In an early job as a respiratory therapist using a crash cart, Mary experienced a lot of excitement. Somehow, she always managed to stay calm. Now, as a Red Cross volunteer, she brings that calm presence to the sites of home fires and other local disasters.
“I was looking for a community service organization where I could volunteer,” she says. “There was a need in the community that not everyone could do.”
Mary meets that need with a level head, a helping hand, and hope when she responds to calls to disasters in the Ohio Buckeye Region. She is trained to respond to events such as home fires, tornadoes, windstorms, and floods.
Twice a month, Mary is on the roster in the Red Cross Disaster Services department, which responds to disasters large and small. If a call comes in to the department office, she and the rest of her team meet there, gather their supplies and bring water, blankets and a calming presence to people whose lives have been turned upside down.
The most common local disasters are home fires, and the local fire department will have already arrived at the scene. Fire scenes are often chaotic, so Mary’s first step is to find out from fire personnel what the situation is. Then she and the team reach out to those affected.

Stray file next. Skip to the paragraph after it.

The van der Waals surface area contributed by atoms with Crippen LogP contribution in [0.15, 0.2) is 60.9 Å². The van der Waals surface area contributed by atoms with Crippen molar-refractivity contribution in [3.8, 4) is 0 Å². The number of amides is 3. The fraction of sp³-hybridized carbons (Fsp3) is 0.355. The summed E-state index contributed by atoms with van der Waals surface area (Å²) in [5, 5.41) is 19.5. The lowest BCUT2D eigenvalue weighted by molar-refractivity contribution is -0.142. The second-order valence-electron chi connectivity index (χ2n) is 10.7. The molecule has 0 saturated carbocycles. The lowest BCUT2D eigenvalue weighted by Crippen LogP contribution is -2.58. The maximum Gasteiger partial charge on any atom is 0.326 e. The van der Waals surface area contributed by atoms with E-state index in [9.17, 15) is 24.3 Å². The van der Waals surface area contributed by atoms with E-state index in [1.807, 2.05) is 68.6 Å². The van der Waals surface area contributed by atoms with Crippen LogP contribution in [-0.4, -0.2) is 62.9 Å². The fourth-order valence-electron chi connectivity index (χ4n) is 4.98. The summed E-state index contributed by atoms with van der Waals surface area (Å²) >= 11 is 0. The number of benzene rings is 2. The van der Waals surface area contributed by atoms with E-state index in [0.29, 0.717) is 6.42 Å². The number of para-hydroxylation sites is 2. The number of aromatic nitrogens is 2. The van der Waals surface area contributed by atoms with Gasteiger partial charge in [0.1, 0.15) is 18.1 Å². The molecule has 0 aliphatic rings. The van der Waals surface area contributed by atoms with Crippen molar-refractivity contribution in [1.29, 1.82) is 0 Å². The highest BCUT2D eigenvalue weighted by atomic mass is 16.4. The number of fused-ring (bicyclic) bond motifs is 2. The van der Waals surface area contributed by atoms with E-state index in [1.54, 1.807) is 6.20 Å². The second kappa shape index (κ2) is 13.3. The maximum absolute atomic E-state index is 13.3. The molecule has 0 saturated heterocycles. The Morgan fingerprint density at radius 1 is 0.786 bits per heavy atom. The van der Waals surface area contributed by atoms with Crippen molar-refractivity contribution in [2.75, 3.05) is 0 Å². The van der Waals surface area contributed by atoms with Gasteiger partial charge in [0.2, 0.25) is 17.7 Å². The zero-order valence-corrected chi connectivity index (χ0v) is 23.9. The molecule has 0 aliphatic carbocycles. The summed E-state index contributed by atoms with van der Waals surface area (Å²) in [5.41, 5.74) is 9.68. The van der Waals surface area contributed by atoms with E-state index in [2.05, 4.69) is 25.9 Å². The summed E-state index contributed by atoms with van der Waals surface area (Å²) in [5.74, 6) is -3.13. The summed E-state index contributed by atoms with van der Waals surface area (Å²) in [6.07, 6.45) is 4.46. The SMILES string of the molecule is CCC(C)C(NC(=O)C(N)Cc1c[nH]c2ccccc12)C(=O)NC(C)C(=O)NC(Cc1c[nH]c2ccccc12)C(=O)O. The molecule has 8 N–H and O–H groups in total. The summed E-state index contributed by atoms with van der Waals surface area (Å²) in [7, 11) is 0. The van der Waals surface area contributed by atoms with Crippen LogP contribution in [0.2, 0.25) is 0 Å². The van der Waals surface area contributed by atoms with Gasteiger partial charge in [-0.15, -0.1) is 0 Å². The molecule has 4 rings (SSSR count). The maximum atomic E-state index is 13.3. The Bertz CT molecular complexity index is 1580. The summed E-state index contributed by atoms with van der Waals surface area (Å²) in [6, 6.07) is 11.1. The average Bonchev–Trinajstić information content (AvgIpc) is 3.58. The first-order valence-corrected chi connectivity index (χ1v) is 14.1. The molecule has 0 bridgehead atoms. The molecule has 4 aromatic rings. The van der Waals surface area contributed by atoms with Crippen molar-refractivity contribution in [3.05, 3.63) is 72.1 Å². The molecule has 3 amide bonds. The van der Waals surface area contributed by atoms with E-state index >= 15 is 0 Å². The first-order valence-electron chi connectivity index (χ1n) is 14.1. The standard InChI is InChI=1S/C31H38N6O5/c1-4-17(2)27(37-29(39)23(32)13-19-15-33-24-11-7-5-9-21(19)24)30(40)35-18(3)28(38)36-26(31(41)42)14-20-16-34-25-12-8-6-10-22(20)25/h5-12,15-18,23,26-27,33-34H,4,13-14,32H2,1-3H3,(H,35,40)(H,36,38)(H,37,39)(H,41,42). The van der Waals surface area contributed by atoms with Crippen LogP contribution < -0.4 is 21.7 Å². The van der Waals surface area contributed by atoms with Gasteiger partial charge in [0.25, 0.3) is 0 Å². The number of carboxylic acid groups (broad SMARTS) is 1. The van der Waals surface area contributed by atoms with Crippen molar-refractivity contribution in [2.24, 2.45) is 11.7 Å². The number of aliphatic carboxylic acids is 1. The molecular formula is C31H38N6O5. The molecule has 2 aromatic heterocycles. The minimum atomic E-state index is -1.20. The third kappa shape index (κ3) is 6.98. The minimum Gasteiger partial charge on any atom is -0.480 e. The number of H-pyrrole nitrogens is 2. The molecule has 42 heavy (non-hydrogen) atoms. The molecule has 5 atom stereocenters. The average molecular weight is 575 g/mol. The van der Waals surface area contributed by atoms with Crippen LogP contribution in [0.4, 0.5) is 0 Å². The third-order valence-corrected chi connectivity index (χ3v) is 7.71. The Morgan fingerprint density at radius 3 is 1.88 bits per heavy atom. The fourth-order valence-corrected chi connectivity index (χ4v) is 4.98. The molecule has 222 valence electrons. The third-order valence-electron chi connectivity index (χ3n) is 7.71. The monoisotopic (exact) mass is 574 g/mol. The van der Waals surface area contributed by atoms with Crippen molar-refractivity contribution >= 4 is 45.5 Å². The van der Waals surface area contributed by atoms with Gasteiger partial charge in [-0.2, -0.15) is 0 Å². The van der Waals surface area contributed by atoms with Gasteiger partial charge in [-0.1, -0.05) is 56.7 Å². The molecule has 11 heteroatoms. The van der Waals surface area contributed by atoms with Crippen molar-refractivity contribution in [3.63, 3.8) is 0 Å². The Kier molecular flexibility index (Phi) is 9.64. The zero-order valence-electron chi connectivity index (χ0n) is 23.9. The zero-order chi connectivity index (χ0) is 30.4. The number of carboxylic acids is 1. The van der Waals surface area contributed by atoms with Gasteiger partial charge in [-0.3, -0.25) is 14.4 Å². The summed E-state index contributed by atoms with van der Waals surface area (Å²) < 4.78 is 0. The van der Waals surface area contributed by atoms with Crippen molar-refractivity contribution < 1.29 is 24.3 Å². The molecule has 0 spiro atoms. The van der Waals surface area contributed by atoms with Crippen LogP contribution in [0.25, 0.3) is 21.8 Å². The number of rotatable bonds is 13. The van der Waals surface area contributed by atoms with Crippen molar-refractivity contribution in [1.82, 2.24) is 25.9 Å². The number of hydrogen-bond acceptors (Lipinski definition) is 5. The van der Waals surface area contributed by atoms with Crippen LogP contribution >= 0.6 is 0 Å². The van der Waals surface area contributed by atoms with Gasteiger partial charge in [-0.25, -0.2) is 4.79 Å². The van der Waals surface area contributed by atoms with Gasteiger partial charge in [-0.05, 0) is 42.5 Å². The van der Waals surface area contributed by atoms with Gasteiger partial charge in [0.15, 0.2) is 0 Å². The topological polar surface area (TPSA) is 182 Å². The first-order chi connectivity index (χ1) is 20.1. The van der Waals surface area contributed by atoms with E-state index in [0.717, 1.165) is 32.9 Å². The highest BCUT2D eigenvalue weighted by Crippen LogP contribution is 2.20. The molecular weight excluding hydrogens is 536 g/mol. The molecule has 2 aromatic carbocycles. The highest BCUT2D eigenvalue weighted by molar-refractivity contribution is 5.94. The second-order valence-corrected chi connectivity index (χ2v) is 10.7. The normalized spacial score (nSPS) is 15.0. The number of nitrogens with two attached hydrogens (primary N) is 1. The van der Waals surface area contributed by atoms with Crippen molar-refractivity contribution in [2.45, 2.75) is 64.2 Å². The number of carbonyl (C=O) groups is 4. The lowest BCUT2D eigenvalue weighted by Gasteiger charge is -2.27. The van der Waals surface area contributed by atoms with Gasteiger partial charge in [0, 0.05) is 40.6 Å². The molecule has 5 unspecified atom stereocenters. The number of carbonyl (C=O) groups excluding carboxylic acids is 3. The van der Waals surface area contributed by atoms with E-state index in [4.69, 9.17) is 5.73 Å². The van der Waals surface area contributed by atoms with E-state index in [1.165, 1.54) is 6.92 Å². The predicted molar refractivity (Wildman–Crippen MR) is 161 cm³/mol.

“We try to reassure them, comfort them, make a personal connection,” Mary says.
That reassurance is vital. Survivors are trying to digest what has happened. They might be experiencing a mix of emotions: gratitude that they and their loved ones are safe; shock at how quickly everything went up in smoke; realization of what they’ve lost. Mary and volunteers like her provide an emotional blanket as a cushion against the chaos.
The team finds out what the survivors need immediately. Often their home is not livable, so they’ll need safe shelter. They may have escaped with only the clothes on their backs, so clothing must be replaced. A diabetic may need to get more insulin, or a mom formula for her baby.
Recovery also includes emotional healing. Mary reassures survivors that what they’re feeling is normal; she may also offer the help of a Red Cross mental health volunteer. And every household receives a follow-up call from a Red Cross caseworker.
“We assure them that they’ll make it through,” Mary says.
They do make it through. In talking to those who have been through a fire, you realize how resilient people are. They go on to establish new homes, often in new neighborhoods with new networks of friends. Some go on to become Red Cross volunteers themselves, the calm in the middle of someone else’s chaos.
As a Red Cross volunteer, you, too, can offer help and hope to those who have experienced a disaster. To find out how, visit http://www.redcross.org/volunteer/become-a-volunteer#step1